Joel and Etan Coen set out to make a movie that would be the polar opposite of their first film, BLOOD SIMPLE, and to this end they penned RAISING ARIZONA, a zany comedy romp featuring an odd couple at its core and a McGuffin so irresistible that every character that sees it yearns to claim it for themselves: an adorable baby boy named Junior. Junior is Nathan Arizona, Jr, one of a set of quintuplets born to a local furniture tycoon of the same name, who is kidnapped by the film's protagonists, H.I. McDunnough, a career criminal who robs convenience stores with an unloaded gun, and his wife Edwina “Ed” Hucket, a former police officer, when they discover they cannot conceive children of their own. Pretty soon it seems everyone knows the child they’re holding is illegitimate and everyone vies to get their hands on him with the intent of keeping him for their own. Hijinks ensue, laughter abounds.
Released in 1987, RAISING ARIZONA is Cage’s 9th theatrical film in a span of five years, an early hint of his tireless proliferation. “Hi” McDunnough is a criminal, to be sure, but he’s something of a kind soul. His wild hair and simple smile convey a childlike nature in the scamp, something akin to Chaplin’s Tramp. He’s a living cartoon, which keeps in line with the Coen’s vision of the film as a madcap romp, a live-action Merrie Melodie’s feature. His hair gets bigger when the action gets crazier, his speech more southern when he’s agitated, and his sleeves roll higher and higher when there’s work to be done.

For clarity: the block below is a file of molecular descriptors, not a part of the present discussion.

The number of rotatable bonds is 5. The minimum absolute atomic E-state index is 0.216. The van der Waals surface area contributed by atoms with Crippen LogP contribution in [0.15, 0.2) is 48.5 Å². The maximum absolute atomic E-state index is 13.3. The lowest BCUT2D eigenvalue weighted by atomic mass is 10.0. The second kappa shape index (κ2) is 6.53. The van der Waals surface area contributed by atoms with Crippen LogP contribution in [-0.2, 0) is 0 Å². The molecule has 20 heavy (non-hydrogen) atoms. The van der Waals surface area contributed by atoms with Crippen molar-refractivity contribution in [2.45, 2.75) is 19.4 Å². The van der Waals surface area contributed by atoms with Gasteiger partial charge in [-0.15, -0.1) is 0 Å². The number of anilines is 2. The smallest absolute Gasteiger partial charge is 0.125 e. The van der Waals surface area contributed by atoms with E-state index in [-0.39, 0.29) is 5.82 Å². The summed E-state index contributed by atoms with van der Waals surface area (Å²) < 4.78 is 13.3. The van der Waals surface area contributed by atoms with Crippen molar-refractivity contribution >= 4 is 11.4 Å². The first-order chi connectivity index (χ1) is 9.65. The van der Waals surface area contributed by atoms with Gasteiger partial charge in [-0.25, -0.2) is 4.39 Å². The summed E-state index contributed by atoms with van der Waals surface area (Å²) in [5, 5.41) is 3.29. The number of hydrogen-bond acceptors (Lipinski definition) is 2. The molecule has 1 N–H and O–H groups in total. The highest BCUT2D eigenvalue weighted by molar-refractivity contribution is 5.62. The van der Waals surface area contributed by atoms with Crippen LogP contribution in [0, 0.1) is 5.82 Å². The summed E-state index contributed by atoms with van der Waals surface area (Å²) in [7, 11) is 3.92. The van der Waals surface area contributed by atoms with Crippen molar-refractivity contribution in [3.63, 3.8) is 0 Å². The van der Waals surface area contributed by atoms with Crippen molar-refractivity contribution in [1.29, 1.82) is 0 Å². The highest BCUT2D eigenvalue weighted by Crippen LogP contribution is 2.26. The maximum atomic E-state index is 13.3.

I have to admit, I had not watched RAISING ARIZONA in probably thirty years or so before viewing it again last night. What shocked me was how vividly some scenes awoke dormant first-impressions of them from decades prior. Like the introduction of villain Leonard Smalls. I remember the close-ups on the baby booties, grenading the bunny, shooting the lizard. Those images in that introduction are seared into my film-watching memory from childhood. Randall “Tex” Cobb has been described by Joel Coen as “a force of nature” and even at a young age I recognized him as a character actor brought in whenever the filmmakers needed to scare the piss out of the audience.
Likewise the scene in which the Snoats brothers burst forth from the shitty earth outside of their prison, a la Shawshank, John Goodman bellowing like a newborn demon. Or the old man in the truck advising Hi that had “a panty on your head.” So much of this film sticks with the viewer after only one viewing. It's easy to see, even then, the penchant the Coens had for crafting memorable cinema.